Amazon And Woody Allen: Why It Matters

| About: Amazon.com, Inc. (AMZN)

Summary

Amazon has acquired the rights to Woody Allen's latest film, which marks a change from the director's usual distributor Sony Pictures Classic.

The deal is the second partnership with Allen as Amazon already has a TV series in the works from him with Miley Cyrus as the star.

The untitled movie will first run in theaters before streaming online, though Amazon will need to find a studio to help secure its distribution.

Source: Sony Pictures Classic

Amazon (NASDAQ:AMZN) recently landed a big punch in its battle to solidify itself as a major player in this new normal of film distribution and it comes courtesy of Woody Allen.

The Oscar winning director has decided to partner with Amazon over traditional partner Sony Pictures Classics for his next film. The untitled project will be headlined by Steve Carell, Blake Lively, Jesse Eisenberg and Jeannie Berlin and was acquired for what Deadline reports to be "a eight figure deal."

This is a big acquisition for Amazon, which is already working with Allen on a new six-episode TV with Miley Cyrus. Moreover Allen's films are consistently in the Oscar conversation, which is the exact space Amazon and Netflix (NASDAQ:NFLX) are competing to break into immediately.

Thus far neither studio has had luck, but both also take differing approaches. Netflix insists on a day-and-date release, which limits its films to art-house type cinemas since the major chains see no value for them in that approach.

Conversely Amazon is open to working with the theaters and have the films come to its servers after a particular window. The issue is that even though Amazon agrees to a windowed release, theaters still aren't entirely receptive. The major chains want it the traditional way or no way which is helping no one.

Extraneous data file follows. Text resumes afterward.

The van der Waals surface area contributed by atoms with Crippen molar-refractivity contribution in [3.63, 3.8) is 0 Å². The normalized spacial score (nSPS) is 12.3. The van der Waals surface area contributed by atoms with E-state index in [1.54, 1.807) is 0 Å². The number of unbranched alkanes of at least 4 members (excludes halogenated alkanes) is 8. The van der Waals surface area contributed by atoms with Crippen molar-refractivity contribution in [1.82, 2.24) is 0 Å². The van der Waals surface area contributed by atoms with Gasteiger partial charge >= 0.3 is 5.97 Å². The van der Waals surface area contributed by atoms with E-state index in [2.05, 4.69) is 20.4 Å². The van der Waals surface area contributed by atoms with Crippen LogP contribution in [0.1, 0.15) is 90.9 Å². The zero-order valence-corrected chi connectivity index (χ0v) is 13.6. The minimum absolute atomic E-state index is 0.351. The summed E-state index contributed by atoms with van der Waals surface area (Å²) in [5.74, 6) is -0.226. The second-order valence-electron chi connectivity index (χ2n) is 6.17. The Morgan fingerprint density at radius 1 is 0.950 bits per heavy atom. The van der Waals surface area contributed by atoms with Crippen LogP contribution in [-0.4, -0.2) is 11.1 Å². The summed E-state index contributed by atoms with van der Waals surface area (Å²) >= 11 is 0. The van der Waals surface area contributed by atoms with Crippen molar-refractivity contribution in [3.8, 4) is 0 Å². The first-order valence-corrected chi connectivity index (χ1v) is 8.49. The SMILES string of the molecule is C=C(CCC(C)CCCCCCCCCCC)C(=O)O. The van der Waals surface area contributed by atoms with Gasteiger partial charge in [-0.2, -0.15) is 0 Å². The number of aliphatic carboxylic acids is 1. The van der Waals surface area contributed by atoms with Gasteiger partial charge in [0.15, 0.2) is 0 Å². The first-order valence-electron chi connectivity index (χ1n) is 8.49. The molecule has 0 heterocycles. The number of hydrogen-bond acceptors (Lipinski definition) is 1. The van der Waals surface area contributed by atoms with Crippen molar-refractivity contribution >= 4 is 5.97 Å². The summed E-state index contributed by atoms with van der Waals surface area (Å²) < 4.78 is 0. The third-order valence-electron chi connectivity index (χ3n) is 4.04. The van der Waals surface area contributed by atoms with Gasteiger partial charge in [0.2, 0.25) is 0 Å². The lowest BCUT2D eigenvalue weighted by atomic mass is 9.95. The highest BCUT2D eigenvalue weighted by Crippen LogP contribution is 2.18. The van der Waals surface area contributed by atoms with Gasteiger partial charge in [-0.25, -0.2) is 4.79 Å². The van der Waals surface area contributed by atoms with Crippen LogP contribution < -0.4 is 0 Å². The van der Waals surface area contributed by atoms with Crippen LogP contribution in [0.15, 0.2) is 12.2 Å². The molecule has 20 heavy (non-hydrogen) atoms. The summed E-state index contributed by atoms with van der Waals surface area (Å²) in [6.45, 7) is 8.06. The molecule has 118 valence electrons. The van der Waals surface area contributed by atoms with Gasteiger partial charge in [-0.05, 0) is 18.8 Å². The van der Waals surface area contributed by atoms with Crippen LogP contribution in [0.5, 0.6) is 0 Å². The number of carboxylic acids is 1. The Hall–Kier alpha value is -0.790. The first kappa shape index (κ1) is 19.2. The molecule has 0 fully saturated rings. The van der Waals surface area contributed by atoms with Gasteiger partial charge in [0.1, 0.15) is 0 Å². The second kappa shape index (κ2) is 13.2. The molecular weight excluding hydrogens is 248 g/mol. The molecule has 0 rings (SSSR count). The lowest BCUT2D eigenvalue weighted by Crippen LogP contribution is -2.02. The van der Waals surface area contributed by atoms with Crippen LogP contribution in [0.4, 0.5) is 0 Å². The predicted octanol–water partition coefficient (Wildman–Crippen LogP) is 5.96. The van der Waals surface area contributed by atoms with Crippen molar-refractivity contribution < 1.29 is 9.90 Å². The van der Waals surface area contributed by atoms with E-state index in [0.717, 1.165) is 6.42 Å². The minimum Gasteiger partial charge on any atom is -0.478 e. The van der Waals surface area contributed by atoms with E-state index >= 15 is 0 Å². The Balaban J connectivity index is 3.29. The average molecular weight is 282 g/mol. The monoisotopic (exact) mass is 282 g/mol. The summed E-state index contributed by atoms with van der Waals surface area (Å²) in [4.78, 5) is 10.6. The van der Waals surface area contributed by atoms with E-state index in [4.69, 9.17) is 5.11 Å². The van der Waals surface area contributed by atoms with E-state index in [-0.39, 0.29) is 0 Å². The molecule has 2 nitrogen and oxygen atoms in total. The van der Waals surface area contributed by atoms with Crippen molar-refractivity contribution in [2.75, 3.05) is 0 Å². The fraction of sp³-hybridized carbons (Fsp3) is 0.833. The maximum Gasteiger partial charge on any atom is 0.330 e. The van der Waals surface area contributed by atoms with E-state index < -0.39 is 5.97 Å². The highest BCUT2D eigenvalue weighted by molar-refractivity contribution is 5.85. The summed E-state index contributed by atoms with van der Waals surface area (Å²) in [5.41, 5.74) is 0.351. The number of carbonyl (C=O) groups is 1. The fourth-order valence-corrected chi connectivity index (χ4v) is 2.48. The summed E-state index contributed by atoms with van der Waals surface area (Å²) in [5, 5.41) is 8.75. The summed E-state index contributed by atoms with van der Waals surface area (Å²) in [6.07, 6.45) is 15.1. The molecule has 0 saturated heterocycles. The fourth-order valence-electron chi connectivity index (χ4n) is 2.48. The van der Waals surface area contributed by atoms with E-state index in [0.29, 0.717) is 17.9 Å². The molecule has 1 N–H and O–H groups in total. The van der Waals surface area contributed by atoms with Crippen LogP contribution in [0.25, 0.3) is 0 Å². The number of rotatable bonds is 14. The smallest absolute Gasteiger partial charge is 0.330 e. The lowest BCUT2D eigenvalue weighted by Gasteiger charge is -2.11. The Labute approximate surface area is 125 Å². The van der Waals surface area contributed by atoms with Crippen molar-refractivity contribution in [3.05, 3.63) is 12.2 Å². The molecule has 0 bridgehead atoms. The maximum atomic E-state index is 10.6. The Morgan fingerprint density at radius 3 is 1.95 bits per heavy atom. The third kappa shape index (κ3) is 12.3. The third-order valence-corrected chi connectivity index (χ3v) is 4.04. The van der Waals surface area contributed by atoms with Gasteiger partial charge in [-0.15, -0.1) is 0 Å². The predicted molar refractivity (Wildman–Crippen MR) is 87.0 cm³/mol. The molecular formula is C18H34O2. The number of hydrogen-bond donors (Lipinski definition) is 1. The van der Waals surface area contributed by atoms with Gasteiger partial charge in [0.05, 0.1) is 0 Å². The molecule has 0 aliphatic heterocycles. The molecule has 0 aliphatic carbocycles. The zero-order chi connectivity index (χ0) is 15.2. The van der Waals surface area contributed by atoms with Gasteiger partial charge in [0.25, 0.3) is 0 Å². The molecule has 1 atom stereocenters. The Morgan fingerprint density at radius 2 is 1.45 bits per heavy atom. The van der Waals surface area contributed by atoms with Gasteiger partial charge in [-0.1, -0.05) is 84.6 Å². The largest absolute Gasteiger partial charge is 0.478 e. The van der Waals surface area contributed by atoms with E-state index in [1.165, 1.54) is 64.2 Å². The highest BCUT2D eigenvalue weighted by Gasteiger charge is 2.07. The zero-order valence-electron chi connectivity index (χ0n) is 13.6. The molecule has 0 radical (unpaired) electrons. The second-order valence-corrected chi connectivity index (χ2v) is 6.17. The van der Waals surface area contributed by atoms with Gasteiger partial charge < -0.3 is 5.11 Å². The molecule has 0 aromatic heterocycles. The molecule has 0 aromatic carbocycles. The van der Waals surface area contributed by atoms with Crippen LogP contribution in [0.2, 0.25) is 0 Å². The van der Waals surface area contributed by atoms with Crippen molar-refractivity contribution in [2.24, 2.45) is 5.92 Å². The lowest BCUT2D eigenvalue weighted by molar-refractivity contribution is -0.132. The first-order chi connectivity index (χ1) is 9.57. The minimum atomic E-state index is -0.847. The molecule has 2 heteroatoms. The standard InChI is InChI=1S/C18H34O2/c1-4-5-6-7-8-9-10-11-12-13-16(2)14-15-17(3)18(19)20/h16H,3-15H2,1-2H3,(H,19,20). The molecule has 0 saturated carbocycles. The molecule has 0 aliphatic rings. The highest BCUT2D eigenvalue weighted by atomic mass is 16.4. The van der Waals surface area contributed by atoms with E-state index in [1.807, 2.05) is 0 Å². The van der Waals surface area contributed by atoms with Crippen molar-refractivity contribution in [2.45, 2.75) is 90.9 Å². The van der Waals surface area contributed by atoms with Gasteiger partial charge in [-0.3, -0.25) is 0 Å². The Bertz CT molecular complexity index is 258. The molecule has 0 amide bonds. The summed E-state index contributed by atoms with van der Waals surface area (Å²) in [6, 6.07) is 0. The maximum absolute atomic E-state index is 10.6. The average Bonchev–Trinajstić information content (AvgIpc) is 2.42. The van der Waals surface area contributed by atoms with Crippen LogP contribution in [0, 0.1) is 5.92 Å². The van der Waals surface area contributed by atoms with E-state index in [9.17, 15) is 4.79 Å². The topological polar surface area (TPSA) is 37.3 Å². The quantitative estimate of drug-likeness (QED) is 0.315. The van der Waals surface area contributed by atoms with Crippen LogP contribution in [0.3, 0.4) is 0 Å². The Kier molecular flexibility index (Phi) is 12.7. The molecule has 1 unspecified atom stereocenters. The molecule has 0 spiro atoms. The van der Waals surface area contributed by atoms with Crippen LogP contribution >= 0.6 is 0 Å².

Yet from their perspective, it makes sense, the traditional model is where the theaters make their money, but Amazon is trying to extend an olive branch but the theaters are shunning it without a second look. Netflix is Netflix, it's not going to budge from day-and-date like it won't budge from its "all at once" TV release model. Amazon though is trying to play nice as its executives know a partnership gives it more value and ammunition with both consumers and filmmakers.

The other difference between Amazon and Netflix is their acquisition style. Netflix usually only buys the streaming rights because that's all it cares about (outside of a Oscar qualifying run in theaters), but Amazon buys both streaming and traditional. Now they must find that partner for the theatrical run and that could be challenging; but not impossible. Amazon's team is led by respected industry vet Bob Berney and if anyone can make the right deals, it's him.

Amazon is set to have 12 films out this year including the anticipated Elvis and Nixon, which stars Michael Shannon and Kevin Spacey. In that case Amazon is teaming with Bleecker Street, which ran the successful awards campaign for Trumbo.

Both Amazon and Netflix may be the leaders in the field (along with Hulu), but investors got started a little this week when Apple (NASDAQ:AAPL) was revealed to be working on a new Dr. Dre series. The drama, Vital Signs, was expected to be Apple's intro into this market, but now it looks like it was designed to help Apple Music.

Still, it's likely Apple's going to get involved here in a big way at some point with its own service, whether it's for streaming movies or streaming series or both. Right now its team is smartly staying back and surveying the field until it feels the timing is right. Apple's team is waiting to see what's next for Amazon, Netflix and company and Woody Allen upping his involvement is a big development.

Disclosure: I/we have no positions in any stocks mentioned, and no plans to initiate any positions within the next 72 hours.

I wrote this article myself, and it expresses my own opinions. I am not receiving compensation for it (other than from Seeking Alpha). I have no business relationship with any company whose stock is mentioned in this article.

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